Anyone familiar with the judicial system knows that a court reporter is an essential part of the courtroom process. But have you ever realized just how far back court reporting history goes?
The history of court reporting shows that various forms of shorthand reporting date from thousands of years ago and have always been an integral part of the legal system.
The Birth of Shorthand
Shorthand can be traced back to a man named Marcus Tullius Tiro around the year 63 BC. Tiro was a slave belonging to Roman philosopher, lawyer and orator Cicero.
Tiro’s duties showed that he was highly intelligent and capable: he was in charge of taking dictation and managing Cicero’s financial affairs.
To keep up with transcribing speeches, Tiro developed a system of symbols and abbreviations. He omitted short or common words that he could add later by memory or context. Tiro expanded his shorthand system to include over 4,000 signs, which were adopted by other scribes in Rome and eventually other countries.
Tironian notes weren’t just used for court reporting, dictation and other legal affairs — during Medieval times, Tironian notes were taught in monasteries and were common in everyday writing. Monks and scholars continued to expand Tironian notes to about 13,000 signs, but the system declined in use after the year 1100 AD.
Shorthand for English Speakers
In 1180, a monk named John of Tilbury created the first shorthand system for English speakers. Shorthand wasn’t widely used by English speakers until Dr. Timothie Bright published a system of 500 symbols to be used as English shorthand in his 1588 book “Characterie: An Arte of Shorte, Swifte, and Secrete Writing by Character.”
In 1602, John Willis published a shorthand system based on the English alphabet, rather than symbols. Over the next few decades, several people developed English alphabet shorthand systems, including a man named Thomas Gurney, who was appointed the first official shorthand writer of the English government in 1772.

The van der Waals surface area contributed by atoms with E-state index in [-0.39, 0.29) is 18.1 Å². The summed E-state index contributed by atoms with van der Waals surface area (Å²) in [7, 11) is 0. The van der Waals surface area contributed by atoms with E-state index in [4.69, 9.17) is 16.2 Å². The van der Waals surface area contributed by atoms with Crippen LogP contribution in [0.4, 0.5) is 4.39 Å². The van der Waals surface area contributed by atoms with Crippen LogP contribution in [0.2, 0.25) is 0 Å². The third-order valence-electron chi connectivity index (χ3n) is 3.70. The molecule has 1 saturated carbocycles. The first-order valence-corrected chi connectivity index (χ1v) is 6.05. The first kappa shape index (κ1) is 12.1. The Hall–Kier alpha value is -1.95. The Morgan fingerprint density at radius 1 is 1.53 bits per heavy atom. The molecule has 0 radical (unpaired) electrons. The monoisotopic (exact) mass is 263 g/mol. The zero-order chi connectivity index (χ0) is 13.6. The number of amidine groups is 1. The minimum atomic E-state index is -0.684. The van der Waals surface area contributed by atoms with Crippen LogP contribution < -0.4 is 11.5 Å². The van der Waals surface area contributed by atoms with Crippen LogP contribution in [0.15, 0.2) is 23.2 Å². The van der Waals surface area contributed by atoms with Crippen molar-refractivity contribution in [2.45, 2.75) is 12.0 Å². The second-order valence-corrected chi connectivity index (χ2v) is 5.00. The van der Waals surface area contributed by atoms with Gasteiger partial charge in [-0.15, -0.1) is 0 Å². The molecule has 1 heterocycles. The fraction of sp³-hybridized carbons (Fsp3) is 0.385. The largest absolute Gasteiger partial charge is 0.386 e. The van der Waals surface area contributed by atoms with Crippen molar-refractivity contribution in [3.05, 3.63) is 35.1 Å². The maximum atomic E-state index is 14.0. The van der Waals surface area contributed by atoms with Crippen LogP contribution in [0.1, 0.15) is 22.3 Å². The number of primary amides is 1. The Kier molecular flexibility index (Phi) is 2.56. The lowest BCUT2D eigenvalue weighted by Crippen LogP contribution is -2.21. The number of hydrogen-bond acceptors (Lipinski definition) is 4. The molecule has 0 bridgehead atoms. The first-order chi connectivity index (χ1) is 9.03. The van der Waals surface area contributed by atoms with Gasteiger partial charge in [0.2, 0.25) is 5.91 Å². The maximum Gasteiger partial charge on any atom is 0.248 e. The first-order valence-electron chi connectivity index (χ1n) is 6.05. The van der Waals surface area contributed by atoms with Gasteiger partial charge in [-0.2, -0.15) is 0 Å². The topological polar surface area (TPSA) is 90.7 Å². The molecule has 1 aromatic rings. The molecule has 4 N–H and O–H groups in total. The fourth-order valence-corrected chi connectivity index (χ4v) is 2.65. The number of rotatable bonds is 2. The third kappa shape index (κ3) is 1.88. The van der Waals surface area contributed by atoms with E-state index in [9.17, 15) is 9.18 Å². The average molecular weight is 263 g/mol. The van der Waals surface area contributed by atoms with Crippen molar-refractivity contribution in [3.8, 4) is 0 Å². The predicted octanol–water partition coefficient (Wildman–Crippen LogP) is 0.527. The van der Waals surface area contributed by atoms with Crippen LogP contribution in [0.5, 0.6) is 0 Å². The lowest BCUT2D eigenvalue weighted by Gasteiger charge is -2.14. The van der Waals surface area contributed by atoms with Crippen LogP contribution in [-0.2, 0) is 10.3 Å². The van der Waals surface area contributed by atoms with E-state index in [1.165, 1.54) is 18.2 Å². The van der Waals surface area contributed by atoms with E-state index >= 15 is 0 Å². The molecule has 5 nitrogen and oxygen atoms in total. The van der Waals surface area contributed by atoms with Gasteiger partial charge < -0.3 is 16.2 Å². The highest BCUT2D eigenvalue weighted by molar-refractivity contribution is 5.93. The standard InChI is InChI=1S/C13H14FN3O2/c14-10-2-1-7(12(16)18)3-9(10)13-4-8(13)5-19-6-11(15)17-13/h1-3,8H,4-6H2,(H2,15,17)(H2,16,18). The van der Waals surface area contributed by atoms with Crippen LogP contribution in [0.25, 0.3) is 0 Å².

English Shorthand in Court
Novelist Charles Dickens adopted Thomas Gurney’s shorthand methods when he began working as a junior law clerk, and again as a freelance reporter covering legal proceedings. His shorthand notes inspired scenes in novels like “Bleak House” and “Nicholas Nickleby.”
Gurney’s son, Joseph, used his father’s system when he acted as a court reporter for the 1788 trial of Warren Hastings, the first English governor-general of Bengal, who was accused of corruption and other high crimes and misdemeanors.
In 1837, Isaac Pitman created a shorthand system based on phonetics. The Pitman method is still widely used in the United Kingdom today.
Shorthand Comes to the US
Court reporters, secretaries and other professionals in the United States began using a shorthand system by John Robert Gregg, who left England to open shorthand schools in Chicago and Boston.
Gregg’s method, published in the US in 1893, only began to decline in use when the first stenotype machine began to rise in popularity, patented by an American court reporter named Miles Bartholomew.
Technology Improves Court Reporting
In the early part of the 20th century, court reporters experimented with adding recording devices to the stenotype machines to produce even more accurate transcripts.
In the 1950s, IBM partnered with the US military to create stenotype machines where typed words and even symbols could be translated into many different languages. When that project was scrapped, court reporters lobbied for computer-assisted stenotype machines.
Modern stenotype machines are more akin to a computer than a typewriter. They have microprocessors, individual keys with different sensitivity settings and LCD screens where the shorthand words appear in English.
As technology like voice recognition and translation software improves, court reporting techniques will continue to evolve. After reviewing the history, it’s clear that court reporting has always been a profession for those who are highly skilled, efficient and accurate.